I have not been reading much lately. I have been very busy teaching three classes, and it hasn't left much time for anything else. I did manage to get some reading done. Since Elizabeth Peters died a few months ago, I have wanted to read some of the books that I haven't read for a while. I went back to the Jacqueline Kirby books, and read the third book in the series, Die for Love. This book is classic, hilarious Peters with satire of a romance writers conference.
Jacqueline Kirby wanted a vacation away from her Nebraska university, and while she was looking for a conference to attend, she found one in New York City for romance writers. Of course, Jacqueline had never read a romance novel. After reading one on the flight to New York, she realized that she could easily try her hand at writing one. The conference is the epitome of cartoon romance. Hattie Foster, Aunt Hattie, was one of those unscrupulous agents who used blackmail to keep her stable of writers working for her for mere peanuts. Hattie had all the big name authors, all the Valentines (writers with some form of Valentine in the name). Dubretta Dubrenstein, a sharp tongued reporter for the Daily Blank made it her job to expose Hattie, and when she had a heart attack and died at one of the conference soirees, Jacqueline immediately knew it was murder. With the a next to no help from flame, and fellow professor, James Whittier, Jacqueline set out to solve the mystery. When it became obvious that someone was out to get Dubretta's notebook, which Jacqueline has, and when Laurie, a romance conference hanger-on, got murdered, Jacqueline knew she had to stop the killer before she was next.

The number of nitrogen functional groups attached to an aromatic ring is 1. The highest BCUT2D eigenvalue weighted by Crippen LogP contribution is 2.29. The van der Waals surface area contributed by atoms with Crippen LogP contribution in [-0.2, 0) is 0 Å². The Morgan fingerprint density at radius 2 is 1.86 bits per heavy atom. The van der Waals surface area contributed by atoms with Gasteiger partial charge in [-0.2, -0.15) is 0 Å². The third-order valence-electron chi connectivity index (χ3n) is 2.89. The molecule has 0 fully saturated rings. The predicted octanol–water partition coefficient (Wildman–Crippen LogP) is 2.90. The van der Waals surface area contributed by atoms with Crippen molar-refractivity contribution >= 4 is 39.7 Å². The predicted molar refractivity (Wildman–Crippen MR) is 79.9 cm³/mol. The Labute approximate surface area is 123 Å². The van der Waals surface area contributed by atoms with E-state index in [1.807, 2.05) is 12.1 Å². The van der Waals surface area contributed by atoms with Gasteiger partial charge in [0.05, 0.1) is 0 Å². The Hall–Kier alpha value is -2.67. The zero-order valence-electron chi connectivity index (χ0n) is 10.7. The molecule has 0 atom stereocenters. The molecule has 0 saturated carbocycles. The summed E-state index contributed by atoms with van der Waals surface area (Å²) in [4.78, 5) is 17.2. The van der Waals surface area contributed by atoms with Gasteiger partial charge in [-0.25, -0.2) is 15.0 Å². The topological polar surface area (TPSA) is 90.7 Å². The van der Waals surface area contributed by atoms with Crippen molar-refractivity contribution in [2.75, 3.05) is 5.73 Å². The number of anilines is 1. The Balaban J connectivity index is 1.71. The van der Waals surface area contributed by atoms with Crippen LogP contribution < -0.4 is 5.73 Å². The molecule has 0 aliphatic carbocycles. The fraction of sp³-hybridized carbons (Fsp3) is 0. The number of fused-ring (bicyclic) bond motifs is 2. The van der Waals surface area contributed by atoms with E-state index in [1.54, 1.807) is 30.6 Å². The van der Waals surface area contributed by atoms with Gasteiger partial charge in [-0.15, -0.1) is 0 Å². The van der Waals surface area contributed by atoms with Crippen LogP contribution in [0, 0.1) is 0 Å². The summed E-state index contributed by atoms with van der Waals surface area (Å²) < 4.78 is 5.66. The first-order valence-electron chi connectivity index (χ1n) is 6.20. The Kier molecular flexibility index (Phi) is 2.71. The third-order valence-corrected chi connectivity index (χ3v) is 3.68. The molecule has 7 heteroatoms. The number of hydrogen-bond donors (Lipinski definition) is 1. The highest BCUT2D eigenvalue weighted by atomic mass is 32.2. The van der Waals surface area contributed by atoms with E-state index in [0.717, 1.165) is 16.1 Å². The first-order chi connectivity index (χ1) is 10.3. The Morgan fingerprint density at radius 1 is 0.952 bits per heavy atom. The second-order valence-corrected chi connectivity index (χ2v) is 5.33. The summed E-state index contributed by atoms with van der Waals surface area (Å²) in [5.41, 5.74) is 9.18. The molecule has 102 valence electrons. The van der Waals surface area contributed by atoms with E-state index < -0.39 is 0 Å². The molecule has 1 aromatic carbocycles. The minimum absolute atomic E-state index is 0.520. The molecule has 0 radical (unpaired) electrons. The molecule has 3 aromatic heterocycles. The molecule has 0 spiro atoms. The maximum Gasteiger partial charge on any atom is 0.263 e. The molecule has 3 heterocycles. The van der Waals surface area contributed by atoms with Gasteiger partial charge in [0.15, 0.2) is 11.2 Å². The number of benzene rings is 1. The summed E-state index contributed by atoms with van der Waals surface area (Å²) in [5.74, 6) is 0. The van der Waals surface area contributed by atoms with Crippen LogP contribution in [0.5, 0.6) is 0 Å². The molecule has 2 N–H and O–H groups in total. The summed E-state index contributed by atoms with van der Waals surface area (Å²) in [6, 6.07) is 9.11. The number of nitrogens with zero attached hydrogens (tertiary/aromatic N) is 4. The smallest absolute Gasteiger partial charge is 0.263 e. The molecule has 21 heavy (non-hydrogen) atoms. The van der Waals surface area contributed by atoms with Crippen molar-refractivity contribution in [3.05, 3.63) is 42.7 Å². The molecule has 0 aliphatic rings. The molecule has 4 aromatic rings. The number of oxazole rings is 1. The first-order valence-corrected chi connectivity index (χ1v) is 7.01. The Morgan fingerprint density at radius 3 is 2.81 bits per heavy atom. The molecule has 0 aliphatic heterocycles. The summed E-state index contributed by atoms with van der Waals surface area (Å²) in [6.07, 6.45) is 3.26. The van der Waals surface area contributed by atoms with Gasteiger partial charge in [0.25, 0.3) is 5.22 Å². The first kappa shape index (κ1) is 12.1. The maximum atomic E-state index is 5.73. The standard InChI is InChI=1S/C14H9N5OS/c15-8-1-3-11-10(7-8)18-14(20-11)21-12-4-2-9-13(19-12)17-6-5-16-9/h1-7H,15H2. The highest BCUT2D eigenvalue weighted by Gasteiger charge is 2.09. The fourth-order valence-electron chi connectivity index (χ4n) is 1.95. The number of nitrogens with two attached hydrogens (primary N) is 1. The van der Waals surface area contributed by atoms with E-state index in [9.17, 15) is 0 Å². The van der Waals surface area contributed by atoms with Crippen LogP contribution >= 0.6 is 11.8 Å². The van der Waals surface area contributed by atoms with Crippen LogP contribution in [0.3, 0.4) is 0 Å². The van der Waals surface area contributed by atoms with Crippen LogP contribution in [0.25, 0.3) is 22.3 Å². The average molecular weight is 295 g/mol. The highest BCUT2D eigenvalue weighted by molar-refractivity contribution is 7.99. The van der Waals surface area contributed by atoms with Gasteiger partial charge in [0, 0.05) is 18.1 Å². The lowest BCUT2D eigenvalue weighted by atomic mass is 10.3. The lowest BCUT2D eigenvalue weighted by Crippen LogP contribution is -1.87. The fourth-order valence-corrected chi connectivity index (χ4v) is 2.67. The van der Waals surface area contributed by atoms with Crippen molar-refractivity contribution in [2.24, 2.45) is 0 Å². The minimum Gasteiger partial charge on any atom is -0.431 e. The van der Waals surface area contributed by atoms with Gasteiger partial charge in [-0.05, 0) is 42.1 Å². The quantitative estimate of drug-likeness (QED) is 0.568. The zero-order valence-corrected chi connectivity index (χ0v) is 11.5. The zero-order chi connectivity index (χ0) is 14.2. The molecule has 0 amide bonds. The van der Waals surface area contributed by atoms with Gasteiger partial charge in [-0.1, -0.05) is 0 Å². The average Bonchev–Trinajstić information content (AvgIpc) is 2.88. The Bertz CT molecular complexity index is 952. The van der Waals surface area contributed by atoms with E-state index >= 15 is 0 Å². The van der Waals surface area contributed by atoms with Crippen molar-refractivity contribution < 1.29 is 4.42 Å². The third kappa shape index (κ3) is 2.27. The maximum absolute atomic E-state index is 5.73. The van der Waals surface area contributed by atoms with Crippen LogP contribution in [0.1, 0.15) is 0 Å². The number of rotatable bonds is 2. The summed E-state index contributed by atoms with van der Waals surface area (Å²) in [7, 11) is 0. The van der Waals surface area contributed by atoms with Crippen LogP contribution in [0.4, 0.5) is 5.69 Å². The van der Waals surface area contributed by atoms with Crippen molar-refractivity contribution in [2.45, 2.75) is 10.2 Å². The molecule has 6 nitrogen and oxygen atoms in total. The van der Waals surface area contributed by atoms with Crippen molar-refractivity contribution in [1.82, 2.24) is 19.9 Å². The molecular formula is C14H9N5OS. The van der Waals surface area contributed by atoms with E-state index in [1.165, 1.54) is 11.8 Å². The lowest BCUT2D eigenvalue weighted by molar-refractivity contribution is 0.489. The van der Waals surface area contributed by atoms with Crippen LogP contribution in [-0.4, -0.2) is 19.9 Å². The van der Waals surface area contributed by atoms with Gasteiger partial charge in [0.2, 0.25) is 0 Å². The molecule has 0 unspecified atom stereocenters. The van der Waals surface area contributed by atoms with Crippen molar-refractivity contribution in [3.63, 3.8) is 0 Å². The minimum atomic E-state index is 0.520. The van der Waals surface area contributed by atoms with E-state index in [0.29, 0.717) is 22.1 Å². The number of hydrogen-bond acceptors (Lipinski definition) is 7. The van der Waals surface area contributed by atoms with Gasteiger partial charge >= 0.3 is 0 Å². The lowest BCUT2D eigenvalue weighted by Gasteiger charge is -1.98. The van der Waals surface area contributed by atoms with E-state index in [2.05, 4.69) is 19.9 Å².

Elizabeth Peters did an excellent job with ribbing romance writers and romance writer conferences. Peter has both Vicky Bliss and Jacqueline attempting to write romance novels. The prose would just fly off their pens, and Peters gave us glimpses of the over the top dialog. Peters was an excellent writer, and in Die for Love, she gave a great mix of humor and mystery. I enjoyed the book a good deal, and I would highly recommend it to anyone who wants some laughs with a mystery.